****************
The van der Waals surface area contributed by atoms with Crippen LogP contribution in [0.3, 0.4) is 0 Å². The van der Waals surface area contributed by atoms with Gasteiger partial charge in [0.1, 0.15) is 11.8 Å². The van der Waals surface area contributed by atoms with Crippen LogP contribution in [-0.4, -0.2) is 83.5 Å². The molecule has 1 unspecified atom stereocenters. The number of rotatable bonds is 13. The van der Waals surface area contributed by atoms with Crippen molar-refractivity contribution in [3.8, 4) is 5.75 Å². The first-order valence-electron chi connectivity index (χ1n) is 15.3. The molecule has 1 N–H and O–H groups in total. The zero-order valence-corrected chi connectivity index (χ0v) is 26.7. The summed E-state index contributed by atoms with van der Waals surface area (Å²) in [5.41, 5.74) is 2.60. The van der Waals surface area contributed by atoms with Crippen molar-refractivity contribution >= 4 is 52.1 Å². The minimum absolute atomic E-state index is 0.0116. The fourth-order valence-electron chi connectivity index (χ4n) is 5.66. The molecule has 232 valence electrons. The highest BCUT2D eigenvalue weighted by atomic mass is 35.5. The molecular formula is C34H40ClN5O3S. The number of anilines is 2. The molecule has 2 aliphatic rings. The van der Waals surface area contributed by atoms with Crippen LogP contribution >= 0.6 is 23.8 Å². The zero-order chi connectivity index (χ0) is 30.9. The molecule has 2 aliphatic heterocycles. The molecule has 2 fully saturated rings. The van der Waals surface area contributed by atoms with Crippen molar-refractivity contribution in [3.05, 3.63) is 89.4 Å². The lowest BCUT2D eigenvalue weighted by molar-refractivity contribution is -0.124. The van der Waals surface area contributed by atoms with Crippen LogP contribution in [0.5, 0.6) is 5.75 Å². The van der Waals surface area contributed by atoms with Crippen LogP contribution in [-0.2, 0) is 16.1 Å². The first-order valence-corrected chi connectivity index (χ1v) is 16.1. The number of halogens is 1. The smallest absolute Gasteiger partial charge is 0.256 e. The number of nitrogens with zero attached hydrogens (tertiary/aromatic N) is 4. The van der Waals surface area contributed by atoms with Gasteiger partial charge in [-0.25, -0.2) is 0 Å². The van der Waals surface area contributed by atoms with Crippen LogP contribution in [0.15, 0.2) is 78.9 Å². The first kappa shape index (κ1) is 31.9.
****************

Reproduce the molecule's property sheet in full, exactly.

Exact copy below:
The van der Waals surface area contributed by atoms with Crippen LogP contribution in [0.3, 0.4) is 0 Å². The van der Waals surface area contributed by atoms with Gasteiger partial charge in [0.1, 0.15) is 11.8 Å². The van der Waals surface area contributed by atoms with Crippen LogP contribution in [-0.4, -0.2) is 83.5 Å². The molecule has 1 unspecified atom stereocenters. The number of rotatable bonds is 13. The van der Waals surface area contributed by atoms with Crippen molar-refractivity contribution in [3.8, 4) is 5.75 Å². The first-order valence-electron chi connectivity index (χ1n) is 15.3. The molecule has 1 N–H and O–H groups in total. The zero-order valence-corrected chi connectivity index (χ0v) is 26.7. The summed E-state index contributed by atoms with van der Waals surface area (Å²) in [5.41, 5.74) is 2.60. The van der Waals surface area contributed by atoms with Crippen molar-refractivity contribution >= 4 is 52.1 Å². The minimum absolute atomic E-state index is 0.0116. The fourth-order valence-electron chi connectivity index (χ4n) is 5.66. The molecule has 232 valence electrons. The highest BCUT2D eigenvalue weighted by atomic mass is 35.5. The molecular formula is C34H40ClN5O3S. The number of anilines is 2. The molecule has 2 aliphatic rings. The van der Waals surface area contributed by atoms with Crippen LogP contribution >= 0.6 is 23.8 Å². The zero-order chi connectivity index (χ0) is 30.9. The molecule has 2 aliphatic heterocycles. The molecule has 2 fully saturated rings. The van der Waals surface area contributed by atoms with Crippen molar-refractivity contribution in [3.05, 3.63) is 89.4 Å². The lowest BCUT2D eigenvalue weighted by molar-refractivity contribution is -0.124. The van der Waals surface area contributed by atoms with Crippen LogP contribution in [0.5, 0.6) is 5.75 Å². The van der Waals surface area contributed by atoms with Crippen LogP contribution in [-0.2, 0) is 16.1 Å². The first-order valence-corrected chi connectivity index (χ1v) is 16.1. The number of halogens is 1. The smallest absolute Gasteiger partial charge is 0.256 e. The number of nitrogens with zero attached hydrogens (tertiary/aromatic N) is 4. The van der Waals surface area contributed by atoms with Gasteiger partial charge in [-0.25, -0.2) is 0 Å². The van der Waals surface area contributed by atoms with Crippen LogP contribution in [0.15, 0.2) is 78.9 Å². The first kappa shape index (κ1) is 31.9.